What is catastrophic forgetting? One of the critical steps towards general artificial intelligence (human-level AI) is the ability to continually learn – similarly as we humans do: ongoing and continuous being capable of learning a new task B without forgetting how to perform an old task A. This seemingly trivial characteristic is not trivial for machine learning generally and deep learning specifically: McCloskey & Cohen already in 1989 [4] showed that neural networks have difficulties with this kind of transfer learning and coined the term catastrophic forgetting – and transfer learning is one attempt to overcoming it. Transfer learning is the ability to learn tasks permanently. Humans can do that very good – even very little children (refer to the work of Alison Gopnik, e.g. [5],  and at the bottom of this post). The synaptic consolidation in human brains may enable continual learning by reducing the plasticity of synapses that are vital to previously learned tasks ([6] and see a recent work on intelligent synapses for multi-task and transfer learning [7]). Based on these ideas the Google Deepmind Group around Demis Hassabis implemented a cool algorithm that performs a similar operation in artificial neural networks by constraining important parameters to stay close to their old values in their work on overcoming catastrophic forgetting in neural networks  (arXiv:1612.00796), [8]. As we know, a deep neural network consists of multiple layers of linear projections followed by element-wise non-linearities. Learning a task consists basically of adjusting the set of weights and biases θ of the linear projections, consequently, many configurations of θ will result in the same performance which is relevant for the so-called elastic weight consolidation (EWC): over-parametrization makes it likely that there is a solution for task B, θ ∗ B , that is close to the previously found solution for task A, θ ∗ A . While learning task B, EWC therefore protects the performance in task A by constraining the parameters to stay in a region of low error for task A centered around θ ∗ A. This constraint has been implemented as a quadratic penalty, and can therefore be imagined as a mechanical spring anchoring the parameters to the previous solution, hence the name elastic. In order to justify this choice of constraint and to define which weights are most important for a task, it is useful to consider neural network training from a probabilistic perspective. From this point of view, optimizing the parameters is tantamount to finding their most probable values given some data D. Interestingly, this can be computed as conditional probability p(θ|D) from the prior probability of the parameters p(θ) and the probability of the data p(D|θ) by: log p(θ|D) = log p(D|θ) + log p(θ) − log p(D).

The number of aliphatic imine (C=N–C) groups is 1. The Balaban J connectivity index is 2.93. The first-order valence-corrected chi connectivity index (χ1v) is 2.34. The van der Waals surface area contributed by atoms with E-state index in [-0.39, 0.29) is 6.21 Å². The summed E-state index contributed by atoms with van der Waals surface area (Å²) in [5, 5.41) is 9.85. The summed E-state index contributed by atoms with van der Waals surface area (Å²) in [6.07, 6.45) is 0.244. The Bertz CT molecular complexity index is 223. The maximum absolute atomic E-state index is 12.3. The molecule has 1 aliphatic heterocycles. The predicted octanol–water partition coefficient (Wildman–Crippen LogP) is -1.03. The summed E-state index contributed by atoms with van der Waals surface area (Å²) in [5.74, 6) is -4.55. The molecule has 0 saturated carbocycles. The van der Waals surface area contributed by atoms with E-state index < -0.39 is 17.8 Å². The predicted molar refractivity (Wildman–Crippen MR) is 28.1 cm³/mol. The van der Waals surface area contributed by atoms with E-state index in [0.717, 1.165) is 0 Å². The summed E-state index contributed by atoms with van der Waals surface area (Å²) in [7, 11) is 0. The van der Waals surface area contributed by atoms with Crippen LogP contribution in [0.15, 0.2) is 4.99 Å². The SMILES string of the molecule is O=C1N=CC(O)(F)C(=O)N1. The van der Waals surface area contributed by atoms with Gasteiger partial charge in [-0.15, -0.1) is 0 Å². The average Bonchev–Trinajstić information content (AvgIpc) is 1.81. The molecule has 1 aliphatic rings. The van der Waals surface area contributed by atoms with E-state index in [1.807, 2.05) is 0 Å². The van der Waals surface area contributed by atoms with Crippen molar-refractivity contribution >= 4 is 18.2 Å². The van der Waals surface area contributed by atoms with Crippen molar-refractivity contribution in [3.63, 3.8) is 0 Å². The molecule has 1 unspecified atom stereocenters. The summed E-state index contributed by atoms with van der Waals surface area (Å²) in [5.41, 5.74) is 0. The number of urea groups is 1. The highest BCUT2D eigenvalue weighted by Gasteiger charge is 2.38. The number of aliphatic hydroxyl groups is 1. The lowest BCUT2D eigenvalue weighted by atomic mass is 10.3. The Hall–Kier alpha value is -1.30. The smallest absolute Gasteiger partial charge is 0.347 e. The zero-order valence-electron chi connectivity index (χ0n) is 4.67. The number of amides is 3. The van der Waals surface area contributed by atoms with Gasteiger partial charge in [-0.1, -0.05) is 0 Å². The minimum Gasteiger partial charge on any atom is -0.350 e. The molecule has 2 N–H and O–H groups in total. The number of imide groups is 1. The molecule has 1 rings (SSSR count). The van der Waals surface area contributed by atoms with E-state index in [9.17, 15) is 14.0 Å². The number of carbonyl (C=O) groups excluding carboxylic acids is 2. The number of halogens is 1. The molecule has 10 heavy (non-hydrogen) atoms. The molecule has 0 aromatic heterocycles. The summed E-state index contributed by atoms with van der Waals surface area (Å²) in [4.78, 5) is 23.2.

Here exists and constantly emerge a lot of open and important research avenues which challenge the international machine learning community (see e.g. [9]).  The most interesting is what we don’t know yet – and the breaktrough machine learning approaches have not yet invented.

Andrew Y. Ng at the last NIPS 2016 conferene in Barcelona hold a tutorial where he emphasized the importance of transfer learning research and that “transfer learning will be the next driver of machine learning success” …
There is a wonderful post by Sebastian Ruder, see: http://knowledgeofficer.com/knowledge/46-transfer-learning-machine-learning-s-next-frontier

[1]          Yann LeCun, Yoshua Bengio & Geoffrey Hinton 2015. Deep learning. Nature, 521, (7553), 436-444, doi:10.1038/nature14539.

[2]          Andreas Holzinger, Markus Plass, Katharina Holzinger, Gloria Cerasela Crisan, Camelia-M. Pintea & Vasile Palade 2017. A glass-box interactive machine learning approach for solving NP-hard problems with the human-in-the-loop. arXiv:1708.01104.

[3]          Alex Kendall & Yarin Gal 2017. What Uncertainties Do We Need in Bayesian Deep Learning for Computer Vision? arXiv:1703.04977.

[4]          Michael Mccloskey & Neal J Cohen 1989. Catastrophic interference in connectionist networks: The sequential learning problem. In: Bower, G. H. (ed.) The Psychology of Learning and Motivation, Volume 24. San Diego (CA): Academic Press, pp. 109-164.

[5]          Alison Gopnik, Clark Glymour, David M Sobel, Laura E Schulz, Tamar Kushnir & David Danks 2004. A theory of causal learning in children: causal maps and Bayes nets. Psychological review, 111, (1), 3.

[6]          Stefano Fusi, Patrick J Drew & Larry F Abbott 2005. Cascade models of synaptically stored memories. Neuron, 45, (4), 599-611. doi:10.1016/j.neuron.2005.02.001

[7]          Friedemann Zenke, Ben Poole & Surya Ganguli. Continual Learning Through Synaptic Intelligence.  International Conference on Machine Learning, 2017. 3987-3995. PMLR 70:3987-3995

[8]          James Kirkpatrick, Razvan Pascanu, Neil Rabinowitz, Joel Veness, Guillaume Desjardins, Andrei A. Rusu, Kieran Milan, John Quan, Tiago Ramalho, Agnieszka Grabska-Barwinska, Demis Hassabis, Claudia Clopath, Dharshan Kumaran & Raia Hadsell 2017. Overcoming catastrophic forgetting in neural networks. Proceedings of the National Academy of Sciences, 114, (13), 3521-3526, doi:http://www.pnas.org/content/114/13/3521?tab=ds.

[9]          Ian J Goodfellow, Mehdi Mirza, Da Xiao, Aaron Courville & Yoshua Bengio 2015. An empirical investigation of catastrophic forgeting in gradient-based neural networks. arXiv:1312.6211v3.

Machine learning researchers should watch the videos by Alison Gopnik, e.g.: